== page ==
Boulder Avenue bridge opens, complete with artwork
BY ZACK STOYCOFF World Staff Writer
Tuesday, February 05, 2013
2/05/13 at 7:32 AM
Debbie Sellers, Barbie King and their art students at Tulsa Technology Center figured that bridging the city's past and future was the only way to complement a bridge linking the burgeoning Brady District with the rest of downtown.
"I was told that (the city) wanted something to visually tie the downtown area with the Brady District," Sellers said. "My thought was we could visually represent the rich culture of the Tulsa area."
The design they chose - a steel mural with dozens of plates representing Tulsa's history from buffaloes to airplanes - will span both sides of the 290-foot Boulder Avenue bridge, which opened Monday after a yearlong, $8.3 million construction project.
Officials installed an unfinished version of the plates for a ribbon-cutting ceremony Monday in advance of crews who plan to paint, polish and secure them to the bridge's side railings within two weeks.
"We wanted to give people a preview of what they would look like," city Field Engineering Manager Terry Ball said.
The bridge, hailed by city officials as the new gateway to the Brady District, represents "a major step in the revitalization of our downtown," Mayor Dewey Bartlett said during the ribbon-cutting.
The two-way, four-lane span over the railroad tracks between First and Archer streets satisfies years of increasing demand to reconnect downtown's business core with the growing arts district north of the tracks, said City Councilor Blake Ewing, who represents the area.
The previous bridge, built in 1929, was closed to traffic more than a decade ago because it was structurally unstable and was demolished in 2009. Construction of its replacement, funded by the 2008 Fix Our Streets initiative and the 2006 third-penny sales tax, began in January 2012.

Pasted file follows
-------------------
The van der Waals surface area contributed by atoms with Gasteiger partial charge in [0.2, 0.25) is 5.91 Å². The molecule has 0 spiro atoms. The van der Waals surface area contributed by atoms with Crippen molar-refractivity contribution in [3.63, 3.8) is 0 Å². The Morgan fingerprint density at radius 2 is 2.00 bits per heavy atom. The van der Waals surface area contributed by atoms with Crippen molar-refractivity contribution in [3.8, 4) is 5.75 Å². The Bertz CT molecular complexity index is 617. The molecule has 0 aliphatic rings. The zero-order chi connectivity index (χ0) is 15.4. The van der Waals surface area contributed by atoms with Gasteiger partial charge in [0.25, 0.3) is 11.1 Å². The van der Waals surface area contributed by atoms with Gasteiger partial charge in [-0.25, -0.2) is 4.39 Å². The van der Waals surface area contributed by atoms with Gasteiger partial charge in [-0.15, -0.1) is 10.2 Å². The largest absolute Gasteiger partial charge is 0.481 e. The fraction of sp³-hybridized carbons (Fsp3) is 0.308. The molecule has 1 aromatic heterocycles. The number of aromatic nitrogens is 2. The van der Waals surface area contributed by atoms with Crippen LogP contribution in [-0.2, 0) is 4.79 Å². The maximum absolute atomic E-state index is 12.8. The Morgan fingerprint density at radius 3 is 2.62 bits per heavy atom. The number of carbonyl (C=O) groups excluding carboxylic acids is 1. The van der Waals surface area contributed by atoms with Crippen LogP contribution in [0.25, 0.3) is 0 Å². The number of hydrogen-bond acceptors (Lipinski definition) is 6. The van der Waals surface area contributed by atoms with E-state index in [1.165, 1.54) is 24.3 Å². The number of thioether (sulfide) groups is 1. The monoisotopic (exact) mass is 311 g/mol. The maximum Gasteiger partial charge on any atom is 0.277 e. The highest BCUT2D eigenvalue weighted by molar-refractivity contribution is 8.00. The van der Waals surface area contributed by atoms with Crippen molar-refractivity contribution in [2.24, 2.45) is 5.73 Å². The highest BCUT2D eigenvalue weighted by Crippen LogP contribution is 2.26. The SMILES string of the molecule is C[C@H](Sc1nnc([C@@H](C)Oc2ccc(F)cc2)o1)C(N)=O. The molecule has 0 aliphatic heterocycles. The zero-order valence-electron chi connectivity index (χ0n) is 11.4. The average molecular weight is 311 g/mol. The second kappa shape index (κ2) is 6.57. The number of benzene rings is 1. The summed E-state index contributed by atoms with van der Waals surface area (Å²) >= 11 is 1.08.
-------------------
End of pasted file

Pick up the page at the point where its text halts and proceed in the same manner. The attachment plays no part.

"Five years ago ... this bridge was a crumbling piece of concrete that nobody even seemed to care wasn't active," Ewing said. "As downtown started to come to life more and more every year, you started having people saying, 'Man, I wish the Boulder bridge was there.' "
Fittingly for a bridge serving the city's fastest-growing arts district, the structure is loaded with artwork, he said.
The city spent $360,000 to manufacture the steel plates envisioned by the advanced visual graphics design class led by Sellers and King.
The plates will be painted black, covered by metal screens and lit by LED lights on the outward sides of the bridge, creating a silhouette at night for motorists and pedestrians on the bridge.
At the bridge's southern end, a painted pavement mural by artist Josh Butts depicts Brady District landmarks such as the Brady Theater.
"Art is important," Ewing said. "I think this is an excellent example of what happens when we don't just build a bridge but we art it up a little bit."
Sellers previously designed murals for libraries in Tulsa and Owasso.
She said an engineering company working for the city asked her and her class in 2010 to design artwork for the bridge. After taking the students on a tour of downtown for inspiration, she asked them to brainstorm subjects that would reflect the city's culture.
The history angle won over city officials, and Sellers and King spent months refining students' drawings of various Tulsa icons: the Creek Council Oak Tree, trains, oil rigs, the Blue Dome, a Route 66 emblem and the 1957 Plymouth Belvedere that city officials unearthed as part of a Tulsa centennial time capsule in 2007.
Each was made into a plate and placed in a loose chronological order, with a space scene - representing Tulsa's future - near the end.
"It's designed so people can kind of pick out what means something to them," King said. "Hopefully this is something for everybody. It's supposed to represent all of Tulsa."
Sellers said most of the students from that 2010 class have graduated, but one - Tony Lyons - attended Monday's ribbon-cutting.
"It's hard to put words on being able to leave your mark on Tulsa," he said after the ceremony.
Original Print Headline: Spanning history
Zack Stoycoff 918-581-8486
Artists Barbie King (left) and Debbie Sellers look over the art elements designed by their class on the new Boulder Avenue bridge Monday, when the downtown span was opened to traffic. MATT BARNARD / Tulsa World
A mural of the Brady District covers the Boulder Avenue bridge as City Councilor Blake Ewing talks to a crowd gathered for the span's opening Monday. MATT BARNARD / Tulsa World